• Stakeholders
  • Decision-makers
  • Influencers
  • Opponents Be prepared with counter-arguments

31
Pool Fencing - known supporters
  • Safe Kids Canada
  • Safe Kids Worldwide
  • The World Health Organization
  • Canadian Red Cross
  • Life Saving Society
  • Pool And Hot Tub Council of Canada
  • Safe Communities Canada
  • SMARTRISK
  • ThinkFirst Canada

32
Supporters continued
  • Institut national de santé publique du Québec
  • MPP Lou Rinaldi, Northumberland, Ontario
  • AHSC Trauma Program
  • Alberta Centre for Injury Prevention and Control
  • Atlantic Network for Injury Prevention
  • IMPACT, Manitoba
  • BC Injury Research and Prevention Unit
  • Plan-it-Safe, Childrens Hospital of Eastern
    Ontario
  • Child Safety Link, Nova Scotia
  • Canadian Parents (81 majority of those polled)

33
Public Support National Survey
  • Safe Kids Canada worked with Decima Research to
    understand how Canadian parents feel about
    mandatory safer pool fencing.
  • Participants were asked
  • Would you approve changing laws to make
    four-sided fencing around swimming pools
    mandatory?.
  • Results A resounding 81 per cent would approve
    changing laws to make four-sided fencing around
    home swimming pools mandatory. Nearly half (48
    per cent) of Canadian parents polled have a pool,
    a spa, or a hot tub.

34
Gather the Information
  • Pull together the information that you need to
    make your case
  • Research
  • Drowning facts
  • Benefits of fencing
  • Costs of fencing
  • Costs of doing nothing
  • Local stories and opinion

35
Plan Your Strategy
  • Plan your strategy to influence decision-makers.
  • Use the resources at your disposal to make
    change
  • Human
  • Financial
  • Tools
  • Templates
  • see our municipal guide

36
Plan
  • Target people
  • Target dates
  • Delegate tasks
  • Strategy development
  • Who, how, where, when
  • Timing can be important think about election
    schedules etc.

37
Public Support - Local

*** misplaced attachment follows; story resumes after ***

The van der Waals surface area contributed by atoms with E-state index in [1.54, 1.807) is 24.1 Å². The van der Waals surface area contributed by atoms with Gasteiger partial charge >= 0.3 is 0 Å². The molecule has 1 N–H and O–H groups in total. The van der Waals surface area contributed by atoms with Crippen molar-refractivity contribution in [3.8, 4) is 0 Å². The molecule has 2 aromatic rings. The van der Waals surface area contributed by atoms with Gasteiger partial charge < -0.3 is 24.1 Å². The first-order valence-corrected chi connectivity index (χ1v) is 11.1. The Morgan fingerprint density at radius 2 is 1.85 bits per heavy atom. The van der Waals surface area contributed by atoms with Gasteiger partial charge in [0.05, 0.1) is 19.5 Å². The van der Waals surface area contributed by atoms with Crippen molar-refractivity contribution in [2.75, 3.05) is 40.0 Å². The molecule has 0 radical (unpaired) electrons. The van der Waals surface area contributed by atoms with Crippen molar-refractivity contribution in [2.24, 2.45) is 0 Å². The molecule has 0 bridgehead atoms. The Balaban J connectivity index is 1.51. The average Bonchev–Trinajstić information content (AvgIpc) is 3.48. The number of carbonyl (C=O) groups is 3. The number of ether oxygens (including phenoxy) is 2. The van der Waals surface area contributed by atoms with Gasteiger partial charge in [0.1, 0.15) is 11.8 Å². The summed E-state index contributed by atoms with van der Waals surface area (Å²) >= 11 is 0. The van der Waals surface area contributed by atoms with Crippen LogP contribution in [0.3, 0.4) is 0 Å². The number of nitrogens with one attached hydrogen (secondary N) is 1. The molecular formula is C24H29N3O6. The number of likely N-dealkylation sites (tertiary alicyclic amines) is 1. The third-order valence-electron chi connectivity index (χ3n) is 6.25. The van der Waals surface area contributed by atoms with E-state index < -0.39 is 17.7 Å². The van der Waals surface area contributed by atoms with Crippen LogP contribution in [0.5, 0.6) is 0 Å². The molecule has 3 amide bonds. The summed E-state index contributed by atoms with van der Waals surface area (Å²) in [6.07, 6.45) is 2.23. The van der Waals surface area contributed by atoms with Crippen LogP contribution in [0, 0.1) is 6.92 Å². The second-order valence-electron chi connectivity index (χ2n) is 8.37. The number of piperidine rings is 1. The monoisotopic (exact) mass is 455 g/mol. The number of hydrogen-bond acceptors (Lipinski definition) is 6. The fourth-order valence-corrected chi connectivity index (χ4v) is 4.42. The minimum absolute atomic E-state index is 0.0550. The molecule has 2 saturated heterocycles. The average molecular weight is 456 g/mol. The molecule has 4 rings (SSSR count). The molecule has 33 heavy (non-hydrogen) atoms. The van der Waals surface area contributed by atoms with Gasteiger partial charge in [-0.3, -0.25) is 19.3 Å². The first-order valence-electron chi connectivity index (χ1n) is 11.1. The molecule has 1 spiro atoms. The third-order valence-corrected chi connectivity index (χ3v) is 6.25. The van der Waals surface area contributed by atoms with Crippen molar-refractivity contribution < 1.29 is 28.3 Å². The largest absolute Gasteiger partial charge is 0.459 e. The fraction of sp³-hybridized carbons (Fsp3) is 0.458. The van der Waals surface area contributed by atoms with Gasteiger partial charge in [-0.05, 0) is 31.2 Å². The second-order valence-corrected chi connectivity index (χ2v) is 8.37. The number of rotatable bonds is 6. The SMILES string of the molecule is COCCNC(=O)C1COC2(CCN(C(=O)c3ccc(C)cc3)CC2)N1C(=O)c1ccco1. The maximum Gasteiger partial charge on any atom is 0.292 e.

• Garner and demonstrate support in your community
  • Petitions
  • Testimonials
  • Letters of support
  • Public meetings / surveys
  • Committee participation
  • Familiarize yourself with arguments for and
    against mandatory pool fencing - see the
    Frequently Asked Questions included in your
    partner update.

38
Meetings with Politicians
  • Build Rapport
  • Learn what you can about them and their record on
    safety issues before you go
  • Position yourself as a resource
  • Be organized to provide key messages and
    information (facts sheets, briefing notes)
  • Position the issue in the context of politicians
    constituents and the municipalitys strategic
    plan
  • Try to keep meeting small, be aware of how much
    time you have
  • Debrief, prompt follow-up with letter thank you

39
Presenting to Council
  • Consider making an appearance or delegation in
    front of council. Council meetings are generally
    open to the public. You may be required to
    register your intention to present, submit a
    letter and/or brief prior to an appearance.
  • Councils may also hold meetings to talks about
    particular issues.
  • Be prepared with your presentation respect time
    limits.
  • Be prepared to answer questions that the council
    may have about your proposal.

40
Ask your representative to take action
  • Encourage your municipal councillor, alderman,
    mayor or reeve to present the proposed by-law to
    council.
  • Equip your representative with a presentation and
    the specific wording for the new by-law,
    amendment or resolution.

41
Resources templates and tools
  • Safe Kids Week 2007 Resources
  • Petition form
  • Model by-law and checklist
  • Fact sheet
  • Discussion document
  • Fencing diagrams
  • Chart of current pool fencing laws
  • Sample letter (To send to Council personalized
    letters are best!)

42
Resources templates and tools
  • Matte story
  • Presentation on pool fencing
  • Municipal Advocacy Guide
  • Sample resolution
  • Frequently Asked Questions (FAQs)
  • SKW 2007 partner updates
  • Sample pamphlets pool fencing and by-law
    compliance
  • www.safekidscanada.ca

43
Discussion
  • Outstanding issues
  • Questions

44
Thank you!
  • Thank you all for joining us!
  • Safe Kids Canada/SecuriJeunes Canada
  • 1-888 SAFE TIPS
  • (1-888-723-3847)
  • www.safekidscanada.ca/www.securijeunescanada.ca
  • fax 416-813-4986